A crucial issue in FRC design, as obvious in such a context, was the way in which technical and typological solutions dealt with the hard local climatic constraints: the northern area of CAR is a tropical climate zone, with a hot dry season between January and March (up to 40°C, annual average high temperature 33°C) and heavy rains between July and September (up to 280mm, average annual precipitation 1390mm).
The combination between materials and technologies was then studied in order to create the best possible environmental conditions in the complex:
Each building was composed by an indoor space, realized with local brick walls interrupted by bamboo light screens, and a covered open raised pathway, which connected all the buildings and shielded the rooms from sun and rainfall.
The roof was made of two shifted slopes at different heights in order to enhance internal illumination, mitigate indoor temperature through natural ventilation and protect from humidity stagnation. The hole complex was raised from ground level so as to protect the building from mud and groundwater during the rainy season.
FRC building was to be realized with on site available materials [wood, earth bricks, straw, bamboo] and technologies inspired by local practice. Nonetheless many of the building’s traditional technological components had been modified in order to ameliorate performances, simplify realization and reduce costs:
• prefabricated wooden trusses, realized and tested on the ground and then lifted on the pillars
• metal sheeting roof covered with a removable straw layer in order to protect it from excessive heating and to slow rainfall’s speed down
• interior floor and filling made with compressed earth stabilized with a small percentage of cement instead of reinforced concrete slab
• pillars realized with cement hollow blocks filled with stabilized earth instead of reinforced concrete
• openings protected with bamboo screens instead of glass windows in order to maximize the building’s permeability, etc.
In addition to technological innovation, FRC project conception’s aim [starting from the modularity of the whole system] was to provide local labor with methodological suggestions and improvements in order to rapidly make them able to perfectly know every aspect of the project and learn how to manage all unexpected necessary adjustments [FAREstudio’s physical presence in CAR and direct supervision of the works was scheduled only for the very first stages of the construction process].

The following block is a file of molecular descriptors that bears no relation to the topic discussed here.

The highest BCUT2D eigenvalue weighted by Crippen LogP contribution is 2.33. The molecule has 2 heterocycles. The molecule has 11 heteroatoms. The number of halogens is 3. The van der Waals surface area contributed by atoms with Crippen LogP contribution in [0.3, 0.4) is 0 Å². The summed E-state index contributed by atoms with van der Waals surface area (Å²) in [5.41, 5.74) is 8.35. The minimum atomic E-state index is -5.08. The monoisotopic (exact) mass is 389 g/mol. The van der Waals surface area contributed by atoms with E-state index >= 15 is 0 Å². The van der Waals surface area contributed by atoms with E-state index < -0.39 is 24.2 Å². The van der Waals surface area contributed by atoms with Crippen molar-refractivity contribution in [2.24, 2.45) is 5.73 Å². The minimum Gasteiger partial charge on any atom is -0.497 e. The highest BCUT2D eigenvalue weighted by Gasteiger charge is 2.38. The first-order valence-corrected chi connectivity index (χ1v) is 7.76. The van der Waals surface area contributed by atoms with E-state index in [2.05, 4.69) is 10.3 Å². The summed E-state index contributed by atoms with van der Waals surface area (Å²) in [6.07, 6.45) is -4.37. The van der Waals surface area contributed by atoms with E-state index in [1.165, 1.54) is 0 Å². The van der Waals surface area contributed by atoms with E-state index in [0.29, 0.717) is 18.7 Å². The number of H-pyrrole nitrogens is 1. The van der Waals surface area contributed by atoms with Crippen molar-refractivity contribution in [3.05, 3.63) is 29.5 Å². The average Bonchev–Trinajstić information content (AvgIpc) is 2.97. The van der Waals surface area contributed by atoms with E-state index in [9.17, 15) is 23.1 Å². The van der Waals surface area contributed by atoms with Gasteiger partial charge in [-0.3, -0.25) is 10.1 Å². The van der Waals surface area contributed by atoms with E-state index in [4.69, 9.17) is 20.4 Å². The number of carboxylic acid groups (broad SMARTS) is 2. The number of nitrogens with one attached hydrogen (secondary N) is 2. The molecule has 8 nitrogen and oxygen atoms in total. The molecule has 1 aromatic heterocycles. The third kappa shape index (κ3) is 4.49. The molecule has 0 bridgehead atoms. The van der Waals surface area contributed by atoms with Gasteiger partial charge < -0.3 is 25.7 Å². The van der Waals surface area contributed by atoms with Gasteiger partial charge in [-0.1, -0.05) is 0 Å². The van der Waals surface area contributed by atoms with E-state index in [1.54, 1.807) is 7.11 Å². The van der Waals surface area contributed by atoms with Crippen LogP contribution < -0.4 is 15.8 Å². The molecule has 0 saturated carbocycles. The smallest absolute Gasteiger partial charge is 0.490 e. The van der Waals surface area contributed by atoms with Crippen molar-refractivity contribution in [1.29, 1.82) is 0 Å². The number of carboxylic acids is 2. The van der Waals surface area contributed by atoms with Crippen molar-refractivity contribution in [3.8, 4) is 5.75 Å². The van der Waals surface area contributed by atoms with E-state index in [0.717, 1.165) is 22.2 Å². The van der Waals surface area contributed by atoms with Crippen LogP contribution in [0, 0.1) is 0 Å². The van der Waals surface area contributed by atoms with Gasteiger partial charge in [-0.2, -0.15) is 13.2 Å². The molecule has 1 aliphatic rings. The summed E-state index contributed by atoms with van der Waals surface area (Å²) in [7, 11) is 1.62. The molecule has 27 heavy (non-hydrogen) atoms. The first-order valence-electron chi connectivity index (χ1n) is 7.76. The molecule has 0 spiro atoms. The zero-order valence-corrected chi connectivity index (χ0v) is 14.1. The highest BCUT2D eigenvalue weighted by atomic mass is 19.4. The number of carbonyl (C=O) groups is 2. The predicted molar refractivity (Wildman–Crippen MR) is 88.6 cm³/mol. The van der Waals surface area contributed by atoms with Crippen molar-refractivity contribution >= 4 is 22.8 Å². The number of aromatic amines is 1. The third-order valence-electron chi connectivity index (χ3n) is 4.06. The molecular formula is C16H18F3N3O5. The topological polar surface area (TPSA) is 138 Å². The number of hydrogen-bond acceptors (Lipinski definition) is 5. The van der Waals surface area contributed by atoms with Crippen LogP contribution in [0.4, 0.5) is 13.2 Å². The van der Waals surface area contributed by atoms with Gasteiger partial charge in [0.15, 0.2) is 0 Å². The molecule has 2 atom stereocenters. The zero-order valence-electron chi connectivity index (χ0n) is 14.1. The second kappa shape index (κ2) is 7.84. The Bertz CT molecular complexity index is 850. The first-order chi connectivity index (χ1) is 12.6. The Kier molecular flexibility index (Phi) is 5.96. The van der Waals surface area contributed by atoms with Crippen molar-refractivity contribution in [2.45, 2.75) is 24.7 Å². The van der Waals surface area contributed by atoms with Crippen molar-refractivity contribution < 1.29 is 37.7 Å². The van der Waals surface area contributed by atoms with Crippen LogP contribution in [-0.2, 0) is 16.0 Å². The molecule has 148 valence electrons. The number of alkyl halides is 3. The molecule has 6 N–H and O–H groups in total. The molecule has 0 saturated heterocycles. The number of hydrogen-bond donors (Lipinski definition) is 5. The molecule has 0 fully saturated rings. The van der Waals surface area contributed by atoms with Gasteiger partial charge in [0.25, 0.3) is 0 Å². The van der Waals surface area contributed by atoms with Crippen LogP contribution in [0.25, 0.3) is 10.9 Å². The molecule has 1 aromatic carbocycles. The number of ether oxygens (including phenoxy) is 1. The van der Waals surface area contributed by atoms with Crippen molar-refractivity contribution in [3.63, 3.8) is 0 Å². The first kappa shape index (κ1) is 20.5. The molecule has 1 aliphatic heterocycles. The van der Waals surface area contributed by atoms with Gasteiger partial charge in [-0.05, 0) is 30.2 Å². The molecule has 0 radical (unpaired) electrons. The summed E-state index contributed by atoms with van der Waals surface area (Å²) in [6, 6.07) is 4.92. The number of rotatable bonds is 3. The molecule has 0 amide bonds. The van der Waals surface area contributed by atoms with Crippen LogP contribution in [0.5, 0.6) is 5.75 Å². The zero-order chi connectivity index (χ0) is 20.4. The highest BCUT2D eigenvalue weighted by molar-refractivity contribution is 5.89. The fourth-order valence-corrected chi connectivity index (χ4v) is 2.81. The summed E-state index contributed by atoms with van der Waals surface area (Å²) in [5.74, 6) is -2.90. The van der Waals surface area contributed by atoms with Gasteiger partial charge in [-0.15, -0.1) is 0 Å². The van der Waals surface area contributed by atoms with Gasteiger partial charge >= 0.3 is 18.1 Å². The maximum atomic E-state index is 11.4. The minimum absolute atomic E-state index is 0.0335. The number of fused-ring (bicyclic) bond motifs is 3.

For these reasons FARE produced a three dimensional set of drawings and technical specifications for the contractor with a detailed representation of all relevant joints and assembly procedures.
Moreover, during the first month of the works FARE supervised the realization of a variety of prototypes and samples of the main technical components of the project: working with masons, carpenters and welders, FARE tested and experimented all innovative solutions, helped the workers become familiar with every proposed technological and typological solution, and investigated the various adjustments the project needed in order to be adapted to the real site [when FRC was designed the area was covered with a thick wood which did not allow an in-depth knowledge of the site’s morphology]: a typical truss was assembled and raised on the ground, a ferrocement tank was realized and it’s water tightness tested, a special tool for creating cement lavabos was prepared and experimented together with the desirable cement/sand ratio, a sample pillar was realized together with the upper sank steel plate, etc.
Apart from all those elements, the most crucial theme the project had to face was probably water supply and management, together with sanitation and hygiene issues: FRC Center was built in a rural area devoid of any infrastructure, it would be occupied by a young, careless population which would use a considerable amount of water per day, and no electrical pumping facility would be available due to budget restrictions.
As a consequence FARE had to design a urine diverting dry latrine, which allowed a reduced water consumption, and a waste management system based on composting feces and reusing urine for agricultural purposes. Rainwater was harvested within ferrocement tanks next to each latrine and recycled in showers and lavabos; during the dry season a manual pump powered by the students was going to fill a major raised tank and each latrine’s smaller tank would then be filled up trough a gravity system.
FRC building works started in August 2012 and went on well until November. Unfortunately a war between rebels and local army started up in December, and a rebel group seized Sassara’s area in February 2013. Up until now CAR is still politically very instable and every activity is stopped all over the country. FRC construction was consequently interrupted and only two buildings and a latrine have been almost completed.
Youths Training Center – Building Information
Location: Sassara, Central African Republic
Functional program: Youths training center in post conflict areas
Architect: Riccardo Vannucci_FAREstudio
FAREstudio on-site Team : Joao Sobral, Erika Trabucco
Client: FAO [Food and Agricultural Organization of United Nations], JPN [Jeunesse Pionnière Nationale] Design: 2011-12
State: under construction since august 2012
Services: Concept, project, work’s start up supervision, remote coordination
Total surface: approx. 8400 m2
Covered surface: 1260 m2
Cost: 250.850€ [main buildings, external facilities, central courtyard, well and water tanks, latrines] Status: Partially built
Youths Training Center in Central African Republic images / information from FARE Studio
Location: Sassara, Central African Republic